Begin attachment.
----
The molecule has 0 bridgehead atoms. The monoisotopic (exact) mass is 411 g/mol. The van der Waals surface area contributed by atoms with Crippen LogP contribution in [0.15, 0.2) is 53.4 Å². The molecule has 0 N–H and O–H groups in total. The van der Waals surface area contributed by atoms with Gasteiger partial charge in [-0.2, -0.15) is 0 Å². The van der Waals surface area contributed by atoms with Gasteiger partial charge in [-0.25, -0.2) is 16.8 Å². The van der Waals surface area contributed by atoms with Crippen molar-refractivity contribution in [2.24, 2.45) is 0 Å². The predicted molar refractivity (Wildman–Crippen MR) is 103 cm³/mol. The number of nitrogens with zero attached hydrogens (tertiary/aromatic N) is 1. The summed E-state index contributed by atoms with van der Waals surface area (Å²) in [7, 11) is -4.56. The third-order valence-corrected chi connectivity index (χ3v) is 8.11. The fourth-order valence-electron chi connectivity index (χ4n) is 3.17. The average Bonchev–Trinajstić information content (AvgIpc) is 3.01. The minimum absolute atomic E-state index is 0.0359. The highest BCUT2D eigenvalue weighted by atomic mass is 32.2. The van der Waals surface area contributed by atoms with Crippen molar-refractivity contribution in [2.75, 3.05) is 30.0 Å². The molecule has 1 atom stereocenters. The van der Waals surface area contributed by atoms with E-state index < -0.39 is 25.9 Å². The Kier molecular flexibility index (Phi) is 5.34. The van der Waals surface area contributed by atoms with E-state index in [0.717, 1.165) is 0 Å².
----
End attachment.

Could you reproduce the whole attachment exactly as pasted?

The molecule has 0 bridgehead atoms. The monoisotopic (exact) mass is 411 g/mol. The van der Waals surface area contributed by atoms with Crippen LogP contribution in [0.15, 0.2) is 53.4 Å². The molecule has 0 N–H and O–H groups in total. The van der Waals surface area contributed by atoms with Gasteiger partial charge in [-0.2, -0.15) is 0 Å². The van der Waals surface area contributed by atoms with Gasteiger partial charge in [-0.25, -0.2) is 16.8 Å². The van der Waals surface area contributed by atoms with Crippen molar-refractivity contribution in [2.24, 2.45) is 0 Å². The predicted molar refractivity (Wildman–Crippen MR) is 103 cm³/mol. The number of nitrogens with zero attached hydrogens (tertiary/aromatic N) is 1. The summed E-state index contributed by atoms with van der Waals surface area (Å²) in [7, 11) is -4.56. The third-order valence-corrected chi connectivity index (χ3v) is 8.11. The fourth-order valence-electron chi connectivity index (χ4n) is 3.17. The average Bonchev–Trinajstić information content (AvgIpc) is 3.01. The minimum absolute atomic E-state index is 0.0359. The highest BCUT2D eigenvalue weighted by atomic mass is 32.2. The van der Waals surface area contributed by atoms with Crippen molar-refractivity contribution in [2.75, 3.05) is 30.0 Å². The molecule has 1 atom stereocenters. The van der Waals surface area contributed by atoms with E-state index < -0.39 is 25.9 Å². The Kier molecular flexibility index (Phi) is 5.34. The van der Waals surface area contributed by atoms with E-state index in [0.717, 1.165) is 0 Å².